Office of Research & Development
Office of Research & Development
Drs. Barbara Trautner (left) and Lavannya Pandit are leading a clinical trial at the Houston VA, as part of a larger network of study sites, examining the anti-inflammatory drug tocilizumab for COVID-19. (Photo by Regit Sasser)
July 27, 2020
VA Research Communications
"The Veterans we are enrolling in this study are eager to join the fight against COVID-19. "
A drug often used to treat rheumatoid arthritis by lowering inflammation levels is the focus of a new clinical trial on COVID-19 patients with severe pneumonia.
The VA hospitals in Houston and Miami are among the nearly 70 medical sites participating in the international double-blind study on the drug tocilizumab, or TCZ (trade name Actemra). About 40 of the sites are currently active.
“COVID-19 is known to cause extensive damage in the lungs, often leading to difficulty breathing and eventually pneumonia,” says Dr. Lavannya Pandit, a pulmonologist and critical care physician at the Michael E. DeBakey VA Medical Center in Houston.“Pneumonia triggers a hyperimmune response that can be more detrimental to some patients than the original infection.”
Pandit and Dr. Barbara Trautner, an infectious disease expert, are the co-investigators of the study at the Houston VA. Both clinicians are affiliated with the Baylor College of Medicine in Houston, which is also participating in the trial. Dr. Paola Lichtenberger, an infectious disease specialist, is the lead investigator at the Miami VA Healthcare System.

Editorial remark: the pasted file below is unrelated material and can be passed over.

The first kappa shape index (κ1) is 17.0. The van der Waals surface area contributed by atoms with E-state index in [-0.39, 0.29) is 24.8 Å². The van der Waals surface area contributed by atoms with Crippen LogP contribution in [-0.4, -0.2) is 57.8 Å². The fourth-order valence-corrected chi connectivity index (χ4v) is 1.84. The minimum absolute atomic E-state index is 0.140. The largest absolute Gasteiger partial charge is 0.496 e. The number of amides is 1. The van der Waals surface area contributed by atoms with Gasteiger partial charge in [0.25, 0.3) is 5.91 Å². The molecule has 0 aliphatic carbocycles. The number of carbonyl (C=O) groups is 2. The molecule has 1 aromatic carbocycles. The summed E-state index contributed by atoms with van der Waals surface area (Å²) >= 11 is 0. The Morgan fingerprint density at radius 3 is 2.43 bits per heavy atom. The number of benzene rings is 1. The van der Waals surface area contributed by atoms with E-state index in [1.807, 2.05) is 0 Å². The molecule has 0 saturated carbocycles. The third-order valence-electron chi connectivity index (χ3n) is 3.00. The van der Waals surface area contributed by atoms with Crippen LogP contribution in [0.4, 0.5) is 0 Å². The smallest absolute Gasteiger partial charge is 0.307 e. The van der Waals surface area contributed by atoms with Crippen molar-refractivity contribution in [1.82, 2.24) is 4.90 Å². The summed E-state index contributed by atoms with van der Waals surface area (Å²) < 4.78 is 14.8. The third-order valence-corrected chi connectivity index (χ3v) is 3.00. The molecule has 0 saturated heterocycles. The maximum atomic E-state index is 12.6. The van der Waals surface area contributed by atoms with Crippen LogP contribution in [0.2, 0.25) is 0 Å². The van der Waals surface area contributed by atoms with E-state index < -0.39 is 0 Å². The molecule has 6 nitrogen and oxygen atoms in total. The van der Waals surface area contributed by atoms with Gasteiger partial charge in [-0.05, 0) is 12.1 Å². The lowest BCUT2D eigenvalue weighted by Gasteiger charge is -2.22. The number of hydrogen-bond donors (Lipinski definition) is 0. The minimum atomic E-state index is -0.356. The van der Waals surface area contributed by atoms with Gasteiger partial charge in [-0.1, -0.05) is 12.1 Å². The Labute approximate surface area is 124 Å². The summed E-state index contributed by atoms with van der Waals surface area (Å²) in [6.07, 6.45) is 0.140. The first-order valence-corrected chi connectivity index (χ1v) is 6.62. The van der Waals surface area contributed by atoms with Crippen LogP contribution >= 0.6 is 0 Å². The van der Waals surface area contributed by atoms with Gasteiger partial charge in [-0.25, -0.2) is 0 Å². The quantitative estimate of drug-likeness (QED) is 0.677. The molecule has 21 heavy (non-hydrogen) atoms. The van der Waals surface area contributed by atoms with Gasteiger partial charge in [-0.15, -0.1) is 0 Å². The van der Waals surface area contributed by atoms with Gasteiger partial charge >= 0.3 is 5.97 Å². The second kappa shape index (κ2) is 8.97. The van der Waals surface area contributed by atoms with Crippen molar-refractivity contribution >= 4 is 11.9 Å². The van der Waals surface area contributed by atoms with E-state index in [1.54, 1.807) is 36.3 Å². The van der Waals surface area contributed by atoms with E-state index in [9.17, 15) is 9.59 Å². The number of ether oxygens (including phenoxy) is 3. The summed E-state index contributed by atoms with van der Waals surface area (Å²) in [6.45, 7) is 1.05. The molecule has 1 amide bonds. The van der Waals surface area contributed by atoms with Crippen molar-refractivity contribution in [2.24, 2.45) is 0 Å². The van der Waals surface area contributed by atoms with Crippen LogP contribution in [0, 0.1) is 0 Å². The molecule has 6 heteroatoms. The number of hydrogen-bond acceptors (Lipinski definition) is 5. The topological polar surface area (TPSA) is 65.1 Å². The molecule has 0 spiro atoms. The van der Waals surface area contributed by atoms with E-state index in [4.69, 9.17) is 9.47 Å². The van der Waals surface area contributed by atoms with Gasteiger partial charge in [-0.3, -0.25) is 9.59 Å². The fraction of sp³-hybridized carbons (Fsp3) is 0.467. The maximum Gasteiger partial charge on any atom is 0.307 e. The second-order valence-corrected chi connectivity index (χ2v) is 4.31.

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TCZ is in a class of drugs that reduce the strength of the body’s immune system. An overactive immune system is often as harmful as one that stops working, with the potential to lead to many types of autoimmune diseases, a condition in which one’s immune system mistakenly attacks the body. Hyperactive immune responses prevent the body from telling the difference between a person’s healthy cells and invader cells.
TCZ is often used to treat rheumatoid arthritis, a chronic condition characterized by joint inflammation, and systemic juvenile idiopathic arthritis, a severe form of arthritis in children. The drug has the potential to block interleukin-6 (IL-6), a chemical that plays a key role in the body’s immune response and is involved in the development of many diseases. They include autoimmune diseases, prostate cancer, and multiple myeloma, which causes cancer cells to accumulate in bone marrow and crowd out healthy blood cells.
In June, the U.S. Food and Drug Administration (FDA) gave emergency use approval to the makers of TCZ for an IL-6 test to help treat severe inflammatory response in COVID-19 patients.
Eligible participants in the TCZ trial include hospitalized patients diagnosed with severe COVID-19 pneumonia that is marked by dangerously low blood oxygen levels. Severe pneumonia levels are confirmed by a PCR test, the most common type of test for coronavirus, and chest imaging.Nearly 400 people at medical centers in the United States, Africa, and Latin America are participating in the trial, with two-thirds in the TCZ group. They are receiving an injection of TCZ on day one, with the rest getting placebo and standard of care. TCZ has a half-life of two to three weeks.
Patients on ventilators are not eligible to enroll. “We enroll patients who are able to breathe on their own,” Trautner says. “The goal is to prevent the need for a ventilator.”